Making The Most of A Fork

The recent BCH fork wars are encouraging investors to learn more about cryptocurrency forks. Without going into what is a blockchain, this articles explains hard forks, soft forks, and their consequences.

Since the blockchain technology is software-based, it frequently requires upgrades. However, relatively few of these proposed upgrades fundamentally alter the protocol and lead to divergent opinions within the community. When they do, a hard fork is imminent.

In centralized systems, governing bodies impose their decisions on a network. In decentralized systems, the individuals tasked with running the network must agree on any proposed changes as they are responsible to keep the network up and running.  Each blockchain has a particular way of managing these ‘suggestions of change.’ Bitcoin Network, for instance, requires proposed changes be submitted via a standardized document known as the Bitcoin’s Improvement Proposal (which explains the change and its effects). Depending on the community’s level of acceptance for a proposed change, developers may implement new rules for the blockchain in two ways – Soft Fork or Hard Fork.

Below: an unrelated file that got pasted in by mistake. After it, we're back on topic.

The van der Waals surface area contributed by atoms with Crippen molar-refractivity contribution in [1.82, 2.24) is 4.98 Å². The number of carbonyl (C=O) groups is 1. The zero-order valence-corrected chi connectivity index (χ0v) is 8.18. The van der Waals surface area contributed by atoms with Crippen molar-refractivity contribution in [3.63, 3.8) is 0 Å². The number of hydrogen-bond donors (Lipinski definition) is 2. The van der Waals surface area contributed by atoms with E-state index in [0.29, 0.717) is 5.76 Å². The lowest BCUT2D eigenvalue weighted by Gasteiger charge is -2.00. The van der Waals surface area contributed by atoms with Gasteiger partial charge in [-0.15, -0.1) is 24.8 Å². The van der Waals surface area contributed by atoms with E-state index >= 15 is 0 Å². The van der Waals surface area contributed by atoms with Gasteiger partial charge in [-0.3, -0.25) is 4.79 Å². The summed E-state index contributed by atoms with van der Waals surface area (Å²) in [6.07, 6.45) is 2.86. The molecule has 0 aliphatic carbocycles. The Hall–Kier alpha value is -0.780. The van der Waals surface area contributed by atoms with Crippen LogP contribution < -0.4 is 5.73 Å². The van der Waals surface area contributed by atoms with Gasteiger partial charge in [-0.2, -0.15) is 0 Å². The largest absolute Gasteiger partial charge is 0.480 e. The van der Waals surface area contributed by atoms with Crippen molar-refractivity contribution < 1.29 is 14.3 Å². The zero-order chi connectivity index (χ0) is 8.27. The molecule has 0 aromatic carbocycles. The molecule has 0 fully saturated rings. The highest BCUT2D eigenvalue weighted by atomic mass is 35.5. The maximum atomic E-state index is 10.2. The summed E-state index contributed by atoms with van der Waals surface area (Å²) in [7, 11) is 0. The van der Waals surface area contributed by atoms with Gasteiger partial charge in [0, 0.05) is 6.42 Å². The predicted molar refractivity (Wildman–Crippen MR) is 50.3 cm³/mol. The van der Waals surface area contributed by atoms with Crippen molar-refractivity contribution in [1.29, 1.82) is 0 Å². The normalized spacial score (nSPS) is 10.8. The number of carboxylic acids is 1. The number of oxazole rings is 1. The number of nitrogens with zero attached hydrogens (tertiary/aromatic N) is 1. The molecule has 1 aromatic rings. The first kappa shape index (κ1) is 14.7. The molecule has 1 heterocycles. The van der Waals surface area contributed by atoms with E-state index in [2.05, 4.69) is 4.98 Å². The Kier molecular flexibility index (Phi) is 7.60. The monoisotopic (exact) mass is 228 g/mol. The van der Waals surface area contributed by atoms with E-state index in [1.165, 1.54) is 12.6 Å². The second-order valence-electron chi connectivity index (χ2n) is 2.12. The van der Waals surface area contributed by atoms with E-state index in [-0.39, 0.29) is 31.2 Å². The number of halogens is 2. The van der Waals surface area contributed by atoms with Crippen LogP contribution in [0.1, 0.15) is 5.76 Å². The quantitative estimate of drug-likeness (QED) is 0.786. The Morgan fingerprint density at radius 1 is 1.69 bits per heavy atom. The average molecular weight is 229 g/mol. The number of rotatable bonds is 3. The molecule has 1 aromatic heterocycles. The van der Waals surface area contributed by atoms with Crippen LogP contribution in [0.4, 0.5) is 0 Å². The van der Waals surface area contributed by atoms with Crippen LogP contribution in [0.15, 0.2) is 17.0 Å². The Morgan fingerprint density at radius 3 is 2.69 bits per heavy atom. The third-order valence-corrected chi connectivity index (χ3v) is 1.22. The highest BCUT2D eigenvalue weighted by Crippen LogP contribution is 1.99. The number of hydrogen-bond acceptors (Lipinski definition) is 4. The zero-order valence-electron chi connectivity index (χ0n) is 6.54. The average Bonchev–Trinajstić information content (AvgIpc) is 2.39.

Soft fork
In a soft fork, developers release a new client with new rules and all the nodes or miners on the network can download this latest version. These new rules are typically incompatible with the old rules.  As such, a mandatory upgrade of the client is not needed as the new blocks on the soft forked chain still obey the old rules. In addition, the new chain is backward compatible with the prior chain so as not to harm compatibility. Although such a soft fork may result in a temporary split of the chain, the older chain continues to be extended till the new chain gains higher hash power, thus abandoning the older chain altogether. Segregated Witness (SegWit) is a soft fork on Bitcoin. However, this soft work should not be confused with SegWit2x, a canceled hard fork of Bitcoin.

Hard fork
In a hard fork, the proposed rules are not a subset of the protocol established, but an extension or an entirely new add-on to the original set of rules. A part of the community supporting the new set of rules starts working using this change, ignoring the original chain as it can no longer recognize the new proposed rules. This action results in two separate coins – one which follows the original set of rules and another that supports the proposed changes.

Forks in Recent Times

Some recent examples of forks include  
Bitcoin Forks: About 44 hard forks of Bitcoin have come out since the Bitcoin Cash hard fork in August of 2017. Bitcoin Private, Bitcoin Atom, Bitcoin Pizza, Bitcoin SV, Bitcoin Candy, and Bitcoin Gold are a few among these 44 forks. Of course, most of these hard forks were made to make short-term financial gains.

As George Kimionis, CEO of Coinomi, states,   

 Unfortunately, most fork-based projects we see today are more of a sheer money grab. Looking back a few years from now we might realize that they were just mutations fostered by investors blinded by exponential price increases — rather than honest attempts to contribute to the blockchain ecosystem.